As people get upset with something, they need to find another to blame. Most likely results stick out more than causes, and in turn the result gets the blame. If one is blamed for something that isn’t their fault, often the person will get upset and, in turn, find something or somebody else to blame. Sadly, this scenario is often what happens; the cause is never found and people get upset at each other over something that is not their fault.
Farmers and the like moved west because of the lack of rain and the Dust Bowl, which ruined their farmlands. Not often enough throughout the whole novel did the real cause get the blame. Mostly, the bank was to blame because they were the ones who had to push the farmers out of their land. If it wasn’t for the lack of rain and the Dust Bowl, the bank wouldn’t have had to push them out; the bank was just a result of the matter also. When the farmers reached California, they also started getting blamed for different things the rain and the Dust Bowl caused. The Californians look down on the way the “Oakies” lived, repeatedly stating they would have never allowed themselves to live the way the Oakies did. Little did they know that the Oakies lived the way they did because of the rain and the dust bowl; they were just results of the matter also. Results are continually given blame throughout the novel and the causes aren’t even given thought.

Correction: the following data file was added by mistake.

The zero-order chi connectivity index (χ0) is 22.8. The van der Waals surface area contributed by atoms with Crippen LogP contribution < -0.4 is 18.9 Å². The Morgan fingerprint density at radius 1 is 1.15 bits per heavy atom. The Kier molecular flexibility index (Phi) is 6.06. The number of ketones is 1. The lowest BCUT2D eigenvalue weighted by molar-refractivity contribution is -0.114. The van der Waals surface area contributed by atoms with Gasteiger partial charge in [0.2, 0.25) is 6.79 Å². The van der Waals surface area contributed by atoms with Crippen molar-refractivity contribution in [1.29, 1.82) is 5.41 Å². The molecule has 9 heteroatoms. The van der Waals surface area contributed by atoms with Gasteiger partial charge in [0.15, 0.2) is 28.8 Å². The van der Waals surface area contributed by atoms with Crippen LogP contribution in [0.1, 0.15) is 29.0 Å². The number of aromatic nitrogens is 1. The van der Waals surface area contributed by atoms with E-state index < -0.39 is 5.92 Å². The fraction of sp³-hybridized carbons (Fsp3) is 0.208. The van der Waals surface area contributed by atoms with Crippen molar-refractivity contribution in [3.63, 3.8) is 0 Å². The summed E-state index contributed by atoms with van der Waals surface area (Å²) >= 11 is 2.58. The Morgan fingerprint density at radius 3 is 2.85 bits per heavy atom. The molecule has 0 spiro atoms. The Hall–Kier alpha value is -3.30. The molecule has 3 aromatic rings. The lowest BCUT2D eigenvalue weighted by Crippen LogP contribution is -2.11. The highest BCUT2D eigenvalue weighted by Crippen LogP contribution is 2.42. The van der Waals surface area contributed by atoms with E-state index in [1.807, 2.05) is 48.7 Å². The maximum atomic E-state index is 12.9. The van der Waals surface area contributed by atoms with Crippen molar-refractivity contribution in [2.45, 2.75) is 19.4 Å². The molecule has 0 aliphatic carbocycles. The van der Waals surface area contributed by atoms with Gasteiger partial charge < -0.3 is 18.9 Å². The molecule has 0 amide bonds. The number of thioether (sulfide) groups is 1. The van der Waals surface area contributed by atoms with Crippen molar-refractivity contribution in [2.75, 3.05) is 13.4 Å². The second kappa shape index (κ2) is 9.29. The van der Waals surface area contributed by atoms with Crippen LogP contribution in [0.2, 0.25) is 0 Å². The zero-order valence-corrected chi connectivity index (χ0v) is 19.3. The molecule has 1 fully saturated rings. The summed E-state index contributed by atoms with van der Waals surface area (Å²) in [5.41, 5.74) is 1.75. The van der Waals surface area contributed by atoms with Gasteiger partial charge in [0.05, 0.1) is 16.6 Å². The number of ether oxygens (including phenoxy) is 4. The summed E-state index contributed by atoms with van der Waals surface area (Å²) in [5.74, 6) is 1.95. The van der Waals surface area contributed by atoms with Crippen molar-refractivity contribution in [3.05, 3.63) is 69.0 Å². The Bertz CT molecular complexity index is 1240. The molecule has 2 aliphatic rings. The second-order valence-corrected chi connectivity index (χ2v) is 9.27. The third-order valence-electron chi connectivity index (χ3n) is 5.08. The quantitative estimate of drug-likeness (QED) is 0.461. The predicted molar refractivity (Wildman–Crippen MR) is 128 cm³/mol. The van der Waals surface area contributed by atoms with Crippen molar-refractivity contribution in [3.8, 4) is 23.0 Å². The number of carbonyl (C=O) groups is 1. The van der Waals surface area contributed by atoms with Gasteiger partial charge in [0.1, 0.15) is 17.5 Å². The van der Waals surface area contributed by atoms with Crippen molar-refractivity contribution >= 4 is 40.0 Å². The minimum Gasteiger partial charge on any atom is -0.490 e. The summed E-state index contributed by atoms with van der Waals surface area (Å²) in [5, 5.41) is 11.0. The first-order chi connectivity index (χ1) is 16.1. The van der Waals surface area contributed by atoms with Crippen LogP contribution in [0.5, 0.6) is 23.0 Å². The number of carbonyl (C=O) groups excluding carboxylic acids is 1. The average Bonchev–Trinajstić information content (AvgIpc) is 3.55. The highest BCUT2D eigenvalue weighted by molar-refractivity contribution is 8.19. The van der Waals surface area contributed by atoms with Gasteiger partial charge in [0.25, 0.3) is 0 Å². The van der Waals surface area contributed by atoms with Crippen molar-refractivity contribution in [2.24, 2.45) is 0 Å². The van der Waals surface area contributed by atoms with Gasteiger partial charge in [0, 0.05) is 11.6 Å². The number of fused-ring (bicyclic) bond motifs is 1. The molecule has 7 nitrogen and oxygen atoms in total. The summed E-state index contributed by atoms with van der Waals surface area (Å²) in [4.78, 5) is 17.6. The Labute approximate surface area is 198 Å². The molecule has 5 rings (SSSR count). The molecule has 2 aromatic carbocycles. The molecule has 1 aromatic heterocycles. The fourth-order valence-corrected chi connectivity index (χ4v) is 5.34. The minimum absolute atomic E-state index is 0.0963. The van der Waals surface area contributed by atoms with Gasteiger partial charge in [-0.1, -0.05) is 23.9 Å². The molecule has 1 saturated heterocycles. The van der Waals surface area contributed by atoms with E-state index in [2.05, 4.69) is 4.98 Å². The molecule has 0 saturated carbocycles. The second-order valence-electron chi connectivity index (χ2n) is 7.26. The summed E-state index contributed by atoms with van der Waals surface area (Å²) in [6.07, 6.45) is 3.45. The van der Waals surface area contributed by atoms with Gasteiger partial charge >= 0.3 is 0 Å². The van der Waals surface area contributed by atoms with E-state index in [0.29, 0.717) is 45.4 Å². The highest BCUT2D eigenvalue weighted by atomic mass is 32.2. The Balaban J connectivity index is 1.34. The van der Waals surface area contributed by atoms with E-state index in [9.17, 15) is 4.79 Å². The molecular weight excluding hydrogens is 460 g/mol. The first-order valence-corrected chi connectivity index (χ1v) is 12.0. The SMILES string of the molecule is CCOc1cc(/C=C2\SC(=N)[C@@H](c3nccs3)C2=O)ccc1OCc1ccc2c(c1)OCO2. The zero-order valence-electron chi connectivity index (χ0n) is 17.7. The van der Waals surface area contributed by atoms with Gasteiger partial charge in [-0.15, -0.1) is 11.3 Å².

The novel also referenced to true to life results that were given blame. According to the novel, Pain, Marx, Jefferson, and Lenin were all results, not causes. If one was able to know that these people weren’t causes and just results, they might be easier to connect to. Just like the farmers looked down onto the bank and the Californians looked down onto the farmers, a lot of people looked down onto Pain, Marx, Jefferson, and Lenin, despite the fact they were just results. All of the people listed above could have been better understood if others wouldn’t have blamed them but would have instead looked at them as results, just like themselves.
The day when people can separate results from causes is the day action can happen. If one person is upset with a certain rule for example, instead of blaming everyone else and not doing anything about, they could instead talk to others about it. From this, they might find another person who also shares their opinion; “I” changes into “we”. The novel also gives a good example of such an occurrence: ” ‘I lost my land’ is changed; a cell is split and from its splitting grows the thing you hate-’We lost our land.’ And from this first ‘we’ there grows a still more dangerous thing: ‘I have little food’ plus ‘I have none.’ If from this problem the sum is ‘We have a little food,’ the thing is on it’s way, the movement has direction.” As soon as people can look past the results and focus on the causes, action can occur and change is made possible.
In many cases, results are more visible than the causes. All people simply have to do is discover that the people they blame are just results like themselves. They need to change the “I” in situations and open up to the “we”. As Margaret Mead once said “Never doubt that a small group of committed people can change the world. Indeed, it’s the only thing that ever has.”